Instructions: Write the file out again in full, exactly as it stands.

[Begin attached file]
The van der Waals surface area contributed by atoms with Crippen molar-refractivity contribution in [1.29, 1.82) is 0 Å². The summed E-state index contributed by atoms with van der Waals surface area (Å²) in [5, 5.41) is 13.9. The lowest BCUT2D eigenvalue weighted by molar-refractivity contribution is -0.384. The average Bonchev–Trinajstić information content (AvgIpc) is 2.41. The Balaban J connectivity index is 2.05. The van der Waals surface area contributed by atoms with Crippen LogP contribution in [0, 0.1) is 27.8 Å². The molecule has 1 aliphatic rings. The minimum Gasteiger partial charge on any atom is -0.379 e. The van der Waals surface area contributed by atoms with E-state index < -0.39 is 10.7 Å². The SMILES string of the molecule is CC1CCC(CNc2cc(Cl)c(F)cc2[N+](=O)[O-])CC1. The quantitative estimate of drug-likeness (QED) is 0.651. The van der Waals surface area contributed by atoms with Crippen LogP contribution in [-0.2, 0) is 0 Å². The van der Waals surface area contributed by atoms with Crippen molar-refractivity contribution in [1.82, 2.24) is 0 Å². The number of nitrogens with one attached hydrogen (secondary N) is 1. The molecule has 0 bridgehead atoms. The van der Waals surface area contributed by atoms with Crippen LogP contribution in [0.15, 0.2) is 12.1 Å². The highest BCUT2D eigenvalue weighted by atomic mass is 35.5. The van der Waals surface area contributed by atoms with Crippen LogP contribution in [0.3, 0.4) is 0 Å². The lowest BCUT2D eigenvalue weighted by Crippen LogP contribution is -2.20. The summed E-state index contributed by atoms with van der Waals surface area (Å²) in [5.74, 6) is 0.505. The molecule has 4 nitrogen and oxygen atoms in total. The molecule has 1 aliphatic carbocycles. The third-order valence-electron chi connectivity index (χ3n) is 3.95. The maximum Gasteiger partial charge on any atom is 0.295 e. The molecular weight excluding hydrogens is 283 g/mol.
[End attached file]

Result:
The van der Waals surface area contributed by atoms with Crippen molar-refractivity contribution in [1.29, 1.82) is 0 Å². The summed E-state index contributed by atoms with van der Waals surface area (Å²) in [5, 5.41) is 13.9. The lowest BCUT2D eigenvalue weighted by molar-refractivity contribution is -0.384. The average Bonchev–Trinajstić information content (AvgIpc) is 2.41. The Balaban J connectivity index is 2.05. The van der Waals surface area contributed by atoms with Crippen LogP contribution in [0, 0.1) is 27.8 Å². The molecule has 1 aliphatic rings. The minimum Gasteiger partial charge on any atom is -0.379 e. The van der Waals surface area contributed by atoms with E-state index < -0.39 is 10.7 Å². The SMILES string of the molecule is CC1CCC(CNc2cc(Cl)c(F)cc2[N+](=O)[O-])CC1. The quantitative estimate of drug-likeness (QED) is 0.651. The van der Waals surface area contributed by atoms with Crippen LogP contribution in [-0.2, 0) is 0 Å². The van der Waals surface area contributed by atoms with Crippen molar-refractivity contribution in [1.82, 2.24) is 0 Å². The number of nitrogens with one attached hydrogen (secondary N) is 1. The molecule has 0 bridgehead atoms. The van der Waals surface area contributed by atoms with Crippen LogP contribution in [0.15, 0.2) is 12.1 Å². The highest BCUT2D eigenvalue weighted by atomic mass is 35.5. The van der Waals surface area contributed by atoms with Crippen LogP contribution in [0.3, 0.4) is 0 Å². The lowest BCUT2D eigenvalue weighted by Crippen LogP contribution is -2.20. The summed E-state index contributed by atoms with van der Waals surface area (Å²) in [5.74, 6) is 0.505. The molecule has 4 nitrogen and oxygen atoms in total. The molecule has 1 aliphatic carbocycles. The third-order valence-electron chi connectivity index (χ3n) is 3.95. The maximum Gasteiger partial charge on any atom is 0.295 e. The molecular weight excluding hydrogens is 283 g/mol.